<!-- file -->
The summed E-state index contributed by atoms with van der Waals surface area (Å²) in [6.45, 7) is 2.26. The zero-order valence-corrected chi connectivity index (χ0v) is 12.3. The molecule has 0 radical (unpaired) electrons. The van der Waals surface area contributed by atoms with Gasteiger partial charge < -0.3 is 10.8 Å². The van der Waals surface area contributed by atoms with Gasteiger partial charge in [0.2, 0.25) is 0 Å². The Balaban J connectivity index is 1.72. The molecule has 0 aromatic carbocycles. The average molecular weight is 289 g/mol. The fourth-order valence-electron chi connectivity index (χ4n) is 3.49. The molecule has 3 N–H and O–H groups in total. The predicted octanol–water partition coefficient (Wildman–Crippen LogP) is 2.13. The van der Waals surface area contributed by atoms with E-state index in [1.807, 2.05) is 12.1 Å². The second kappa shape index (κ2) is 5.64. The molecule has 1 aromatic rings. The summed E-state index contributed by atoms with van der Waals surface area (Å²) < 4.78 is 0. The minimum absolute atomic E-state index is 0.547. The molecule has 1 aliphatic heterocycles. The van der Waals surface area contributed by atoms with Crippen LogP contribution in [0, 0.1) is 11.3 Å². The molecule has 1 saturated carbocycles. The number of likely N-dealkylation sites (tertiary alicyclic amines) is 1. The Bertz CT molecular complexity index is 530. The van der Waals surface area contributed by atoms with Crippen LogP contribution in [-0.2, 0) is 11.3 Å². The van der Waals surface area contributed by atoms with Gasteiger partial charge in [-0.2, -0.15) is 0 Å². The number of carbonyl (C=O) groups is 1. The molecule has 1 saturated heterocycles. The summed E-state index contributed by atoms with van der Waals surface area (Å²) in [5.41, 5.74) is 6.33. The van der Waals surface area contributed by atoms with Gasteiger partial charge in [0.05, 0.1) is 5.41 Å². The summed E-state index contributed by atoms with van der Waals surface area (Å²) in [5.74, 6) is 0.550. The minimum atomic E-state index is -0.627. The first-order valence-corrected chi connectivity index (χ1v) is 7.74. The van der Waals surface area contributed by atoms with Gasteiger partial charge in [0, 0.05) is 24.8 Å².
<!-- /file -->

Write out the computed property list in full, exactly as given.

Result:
The summed E-state index contributed by atoms with van der Waals surface area (Å²) in [6.45, 7) is 2.26. The zero-order valence-corrected chi connectivity index (χ0v) is 12.3. The molecule has 0 radical (unpaired) electrons. The van der Waals surface area contributed by atoms with Gasteiger partial charge < -0.3 is 10.8 Å². The van der Waals surface area contributed by atoms with Gasteiger partial charge in [0.2, 0.25) is 0 Å². The Balaban J connectivity index is 1.72. The molecule has 0 aromatic carbocycles. The average molecular weight is 289 g/mol. The fourth-order valence-electron chi connectivity index (χ4n) is 3.49. The molecule has 3 N–H and O–H groups in total. The predicted octanol–water partition coefficient (Wildman–Crippen LogP) is 2.13. The van der Waals surface area contributed by atoms with E-state index in [1.807, 2.05) is 12.1 Å². The second kappa shape index (κ2) is 5.64. The molecule has 1 aromatic rings. The summed E-state index contributed by atoms with van der Waals surface area (Å²) < 4.78 is 0. The minimum absolute atomic E-state index is 0.547. The molecule has 1 aliphatic heterocycles. The van der Waals surface area contributed by atoms with Crippen LogP contribution in [0, 0.1) is 11.3 Å². The molecule has 1 saturated carbocycles. The number of likely N-dealkylation sites (tertiary alicyclic amines) is 1. The Bertz CT molecular complexity index is 530. The van der Waals surface area contributed by atoms with Crippen LogP contribution in [-0.2, 0) is 11.3 Å². The van der Waals surface area contributed by atoms with Gasteiger partial charge in [-0.2, -0.15) is 0 Å². The number of carbonyl (C=O) groups is 1. The molecule has 1 saturated heterocycles. The summed E-state index contributed by atoms with van der Waals surface area (Å²) in [5.41, 5.74) is 6.33. The van der Waals surface area contributed by atoms with Gasteiger partial charge in [0.05, 0.1) is 5.41 Å². The summed E-state index contributed by atoms with van der Waals surface area (Å²) in [5.74, 6) is 0.550. The minimum atomic E-state index is -0.627. The first-order valence-corrected chi connectivity index (χ1v) is 7.74. The van der Waals surface area contributed by atoms with Gasteiger partial charge in [0, 0.05) is 24.8 Å².